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Austin Investment Fund LLC v. United States

United States District Court, District of Columbia

November 19, 2015

AUSTIN INVESTMENT FUND, LLC, by and through BRUCE ELIEFF, Plaintiff
v.
UNITED STATES OF AMERICA, Defendant

MEMORANDUM OPINION

COLLEEN KOLLAR-KOTELLY UNITED STATES DISTRICT JUDGE.

This case revolves around a portfolio of non-performing loans acquired from Chinese banking entities and related tax deductions and losses claimed by Austin Investment Fund, LLC, (“Austin”). Through a Notice of Final Partnership Adjustment (“F PA A ”), the Internal Revenue Service (“IRS”) notified Austin that it was disallowing various deductions and losses taken by Austin for tax years 2003 and 2004. Among other grounds for disallowing these deductions and losses, the IRS relied on section 482 of the Internal Revenue Code, which allows the IRS to adjust or reallocate income, deductions, and other tax items among entities commonly controlled or owned if that adjustment or allocation “is necessary in order to prevent evasion of taxes or clearly to reflect the income” of any such entities. 26 U.S.C. § 482. Plaintiff brought this action challenging the adjustments to the partnership items set out in the F PA A issued to Austin. Presently before this Court are Plaintiff Bruce Elieff’s [114] Motion for Partial Summary Judgment and Defendant’s [118]/[119] Cross-Motion for Partial Summary Judgment. Although Plaintiff’s challenge as a whole is not limited to the application of section 482, the motions before the Court are limited to the application of that provision of the Internal Revenue Code. Specifically, Plaintiff argues that the application of section 482 with respect to Austin for tax years 2003 and 2004 was unlawful. Defendant United States opposes Plaintiff’s motion for partial summary judgment and cross-moves for partial summary judgment in its favor regarding the application of section 482. Upon consideration of the pleadings, [1] the relevant legal authorities, and the record for purposes of this motion, the Court DENIES Plaintiff’s Motion for Partial Summary Judgment and GRANTS Defendant’s Cross-Motion for Partial Summary Judgment. The Court concludes that section 482 is applicable to the items at issue in this action and sustains the IRS’s disallowance of deductions and losses for 2003 and 2004 on the grounds of the application of section 482.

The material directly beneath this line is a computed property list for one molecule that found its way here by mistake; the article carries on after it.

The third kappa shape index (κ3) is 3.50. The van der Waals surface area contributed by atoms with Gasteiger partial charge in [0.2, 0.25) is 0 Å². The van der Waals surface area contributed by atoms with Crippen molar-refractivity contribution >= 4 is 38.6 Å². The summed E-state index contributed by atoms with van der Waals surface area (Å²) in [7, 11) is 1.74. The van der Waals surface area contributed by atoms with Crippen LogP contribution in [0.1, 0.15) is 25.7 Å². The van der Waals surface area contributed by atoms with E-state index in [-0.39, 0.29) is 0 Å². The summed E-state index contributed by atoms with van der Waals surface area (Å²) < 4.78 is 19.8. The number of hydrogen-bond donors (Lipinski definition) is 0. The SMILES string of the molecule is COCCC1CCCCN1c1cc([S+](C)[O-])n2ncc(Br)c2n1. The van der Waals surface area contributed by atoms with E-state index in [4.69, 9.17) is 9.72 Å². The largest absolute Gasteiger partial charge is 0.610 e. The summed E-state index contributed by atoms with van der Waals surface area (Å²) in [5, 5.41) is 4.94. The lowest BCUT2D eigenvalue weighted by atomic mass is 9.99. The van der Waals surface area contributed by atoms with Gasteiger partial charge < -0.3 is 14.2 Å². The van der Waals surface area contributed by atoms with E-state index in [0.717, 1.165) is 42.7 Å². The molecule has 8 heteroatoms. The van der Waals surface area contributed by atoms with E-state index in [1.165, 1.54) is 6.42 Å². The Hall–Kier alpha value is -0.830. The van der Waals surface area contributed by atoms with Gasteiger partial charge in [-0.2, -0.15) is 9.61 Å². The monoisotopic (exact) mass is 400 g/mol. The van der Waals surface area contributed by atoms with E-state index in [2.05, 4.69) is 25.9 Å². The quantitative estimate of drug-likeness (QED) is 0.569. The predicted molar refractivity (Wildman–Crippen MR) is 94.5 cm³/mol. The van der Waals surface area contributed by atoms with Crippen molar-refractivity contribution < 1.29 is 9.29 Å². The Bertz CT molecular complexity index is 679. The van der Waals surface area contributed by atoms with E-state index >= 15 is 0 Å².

I. BACKGROUND

The Court includes a brief presentation of the basic facts underlying this case and reserves further presentation of the facts for the discussion of the cross-motions for partial summary judgment below.

In 1999, each of the four big commercial banks in the People’s Republic of China, including Bank of China, transferred its portfolio of non-performing loans to a separate “bad bank, ” called asset management companies. Pl.’s Statement of Material Facts in Support of Elieff’s Motion for Partial Summary Judgment (“Pl.’s Statement”), ECF No. 14, ¶ 10. Bank of China transferred its non-performing loan portfolio to the China Orient Asset Management Corporation (“China Orient”). Id. ¶ 10. Through the transactions between the commercial banks and the asset management companies, the Chinese government divided its banking system into “good banks, ” the big four state-owned commercial banks, and “bad banks, ” the four asset management companies. Id. ¶ 11.